This YouTube Video shows how you can use grooming tools to give your Morkie a haircut. Note; not all dogs are going to be as calm and compliant as this little fella. If you want your Maltese Yorkie mix hair trimmed, it’s best to have a professional dog groomer do the job, at least until your pup gets used to the clippers, combs, scissors, and procedure.
2. They are Happy-Go-Lucky, But a Bit Barky
Pet parents all agree that the Morkie temperament can be described as happy-go-lucky. It loves to run, play and fetch toys, despite its tiny size. It does like children, but due to its delicate nature, older kids are recommended. This social pup even does well with cats and other small dogs. However, be wary when your Yorkie Maltese is around larger breeds as it’s tiny body can be easily injured.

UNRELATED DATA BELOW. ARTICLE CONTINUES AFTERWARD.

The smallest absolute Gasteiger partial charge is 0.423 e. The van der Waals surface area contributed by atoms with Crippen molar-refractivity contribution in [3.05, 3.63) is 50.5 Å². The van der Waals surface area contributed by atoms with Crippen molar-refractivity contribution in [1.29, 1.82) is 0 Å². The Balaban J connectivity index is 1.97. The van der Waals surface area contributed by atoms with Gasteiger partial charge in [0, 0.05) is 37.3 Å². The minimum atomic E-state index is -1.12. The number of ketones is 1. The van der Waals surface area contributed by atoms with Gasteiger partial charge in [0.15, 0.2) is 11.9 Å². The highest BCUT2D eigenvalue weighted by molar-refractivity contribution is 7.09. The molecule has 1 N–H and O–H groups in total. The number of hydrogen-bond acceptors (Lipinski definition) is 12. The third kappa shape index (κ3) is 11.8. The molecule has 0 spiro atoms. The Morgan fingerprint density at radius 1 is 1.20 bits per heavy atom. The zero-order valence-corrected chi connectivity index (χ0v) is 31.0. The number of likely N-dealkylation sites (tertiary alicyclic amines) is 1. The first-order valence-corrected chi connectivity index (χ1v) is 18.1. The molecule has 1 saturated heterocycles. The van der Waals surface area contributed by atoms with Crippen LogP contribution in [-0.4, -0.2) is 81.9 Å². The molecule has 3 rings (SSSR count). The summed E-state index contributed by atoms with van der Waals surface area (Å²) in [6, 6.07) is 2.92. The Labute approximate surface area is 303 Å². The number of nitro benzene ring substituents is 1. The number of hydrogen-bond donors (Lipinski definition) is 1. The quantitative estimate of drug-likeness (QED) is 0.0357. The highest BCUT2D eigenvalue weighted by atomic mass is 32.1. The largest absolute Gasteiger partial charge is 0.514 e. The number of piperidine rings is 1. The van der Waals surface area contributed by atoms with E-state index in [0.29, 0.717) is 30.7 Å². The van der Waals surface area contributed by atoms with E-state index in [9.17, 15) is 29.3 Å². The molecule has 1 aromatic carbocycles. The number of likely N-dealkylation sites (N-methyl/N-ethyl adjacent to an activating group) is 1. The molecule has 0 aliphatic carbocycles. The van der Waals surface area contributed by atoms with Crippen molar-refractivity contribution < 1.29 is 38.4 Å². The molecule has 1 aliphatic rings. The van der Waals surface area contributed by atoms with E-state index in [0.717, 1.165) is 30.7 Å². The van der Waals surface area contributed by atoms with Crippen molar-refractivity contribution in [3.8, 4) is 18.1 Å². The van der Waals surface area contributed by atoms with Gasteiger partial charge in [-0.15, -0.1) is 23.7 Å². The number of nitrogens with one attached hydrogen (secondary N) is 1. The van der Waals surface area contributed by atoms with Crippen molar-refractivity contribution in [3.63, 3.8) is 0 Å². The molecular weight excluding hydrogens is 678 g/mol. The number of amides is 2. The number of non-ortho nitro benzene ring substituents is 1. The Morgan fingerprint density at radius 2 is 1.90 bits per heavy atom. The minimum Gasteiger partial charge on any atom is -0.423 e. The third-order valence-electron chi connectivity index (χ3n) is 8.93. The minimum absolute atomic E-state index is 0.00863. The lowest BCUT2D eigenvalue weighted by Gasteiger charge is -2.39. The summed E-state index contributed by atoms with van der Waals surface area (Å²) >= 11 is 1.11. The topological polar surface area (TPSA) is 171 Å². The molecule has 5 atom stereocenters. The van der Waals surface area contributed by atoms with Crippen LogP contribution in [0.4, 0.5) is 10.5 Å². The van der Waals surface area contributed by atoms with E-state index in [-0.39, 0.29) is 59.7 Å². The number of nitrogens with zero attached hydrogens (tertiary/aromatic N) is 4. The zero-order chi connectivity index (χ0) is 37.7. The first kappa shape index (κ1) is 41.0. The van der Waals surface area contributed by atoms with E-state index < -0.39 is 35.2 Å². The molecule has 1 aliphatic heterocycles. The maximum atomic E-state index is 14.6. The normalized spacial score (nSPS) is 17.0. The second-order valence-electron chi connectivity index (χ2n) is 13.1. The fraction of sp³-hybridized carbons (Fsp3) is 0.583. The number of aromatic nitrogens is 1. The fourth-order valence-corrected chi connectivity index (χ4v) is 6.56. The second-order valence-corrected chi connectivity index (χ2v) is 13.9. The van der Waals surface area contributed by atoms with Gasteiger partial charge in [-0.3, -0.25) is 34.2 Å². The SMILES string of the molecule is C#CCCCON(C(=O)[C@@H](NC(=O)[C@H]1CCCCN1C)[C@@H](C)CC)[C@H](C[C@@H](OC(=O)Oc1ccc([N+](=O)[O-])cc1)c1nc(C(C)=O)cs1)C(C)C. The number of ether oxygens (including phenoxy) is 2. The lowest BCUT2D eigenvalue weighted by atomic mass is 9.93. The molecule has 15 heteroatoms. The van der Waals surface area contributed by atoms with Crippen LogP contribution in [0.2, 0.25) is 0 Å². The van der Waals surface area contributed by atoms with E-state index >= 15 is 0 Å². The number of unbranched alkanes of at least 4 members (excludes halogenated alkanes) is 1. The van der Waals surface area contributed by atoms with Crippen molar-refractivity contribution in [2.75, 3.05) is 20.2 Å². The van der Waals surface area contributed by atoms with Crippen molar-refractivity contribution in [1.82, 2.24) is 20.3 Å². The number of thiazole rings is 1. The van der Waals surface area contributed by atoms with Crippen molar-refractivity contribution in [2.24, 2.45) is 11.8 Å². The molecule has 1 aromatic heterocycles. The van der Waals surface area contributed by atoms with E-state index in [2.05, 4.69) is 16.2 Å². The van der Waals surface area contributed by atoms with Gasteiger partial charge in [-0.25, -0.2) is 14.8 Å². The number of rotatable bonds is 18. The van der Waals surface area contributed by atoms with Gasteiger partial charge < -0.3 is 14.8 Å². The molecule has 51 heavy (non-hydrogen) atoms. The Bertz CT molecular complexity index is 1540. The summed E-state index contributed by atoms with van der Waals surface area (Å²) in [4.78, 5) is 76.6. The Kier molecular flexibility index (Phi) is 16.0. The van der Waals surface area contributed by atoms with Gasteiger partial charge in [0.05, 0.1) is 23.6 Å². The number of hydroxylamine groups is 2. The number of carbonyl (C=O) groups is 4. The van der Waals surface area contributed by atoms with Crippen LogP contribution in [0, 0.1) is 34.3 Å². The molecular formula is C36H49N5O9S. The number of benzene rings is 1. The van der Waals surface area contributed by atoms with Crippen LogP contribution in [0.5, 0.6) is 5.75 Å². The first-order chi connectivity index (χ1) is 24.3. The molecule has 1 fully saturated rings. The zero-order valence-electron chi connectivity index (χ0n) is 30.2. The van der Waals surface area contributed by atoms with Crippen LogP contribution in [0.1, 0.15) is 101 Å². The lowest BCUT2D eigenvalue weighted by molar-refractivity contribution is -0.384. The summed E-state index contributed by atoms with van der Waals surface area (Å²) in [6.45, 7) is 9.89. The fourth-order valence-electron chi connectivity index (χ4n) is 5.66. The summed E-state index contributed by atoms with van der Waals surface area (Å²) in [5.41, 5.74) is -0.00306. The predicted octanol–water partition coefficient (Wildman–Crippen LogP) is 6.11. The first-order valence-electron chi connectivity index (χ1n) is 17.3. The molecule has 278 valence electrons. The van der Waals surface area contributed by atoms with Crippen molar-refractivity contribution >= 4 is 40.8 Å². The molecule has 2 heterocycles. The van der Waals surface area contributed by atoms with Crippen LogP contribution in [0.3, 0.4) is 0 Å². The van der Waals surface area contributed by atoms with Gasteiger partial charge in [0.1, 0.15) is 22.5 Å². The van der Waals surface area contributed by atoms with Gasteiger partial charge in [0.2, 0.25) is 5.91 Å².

If you don’t want a noisy dog, you may want to consider another breed. This little guy can bark up a storm, especially when left alone for long periods-of-time. This separation anxiety is best controlled by having a person home most of the time or one that can bring the dog with them wherever they go.
What about training?
Being half Terrier, the Morkie does tend to have a stubborn side. But that doesn’t mean he’s untrainable, in fact, it is quite the opposite. With plenty of praise, patience and some delicious treats, your Morkie can be a “good student.”
3. Morkie Medical Concerns
As with any dog, there can be health issues involved. Since this dog is a Maltese Yorkie mix breeders know that they are susceptible to the following conditions;
- Eye, ear, and oral issues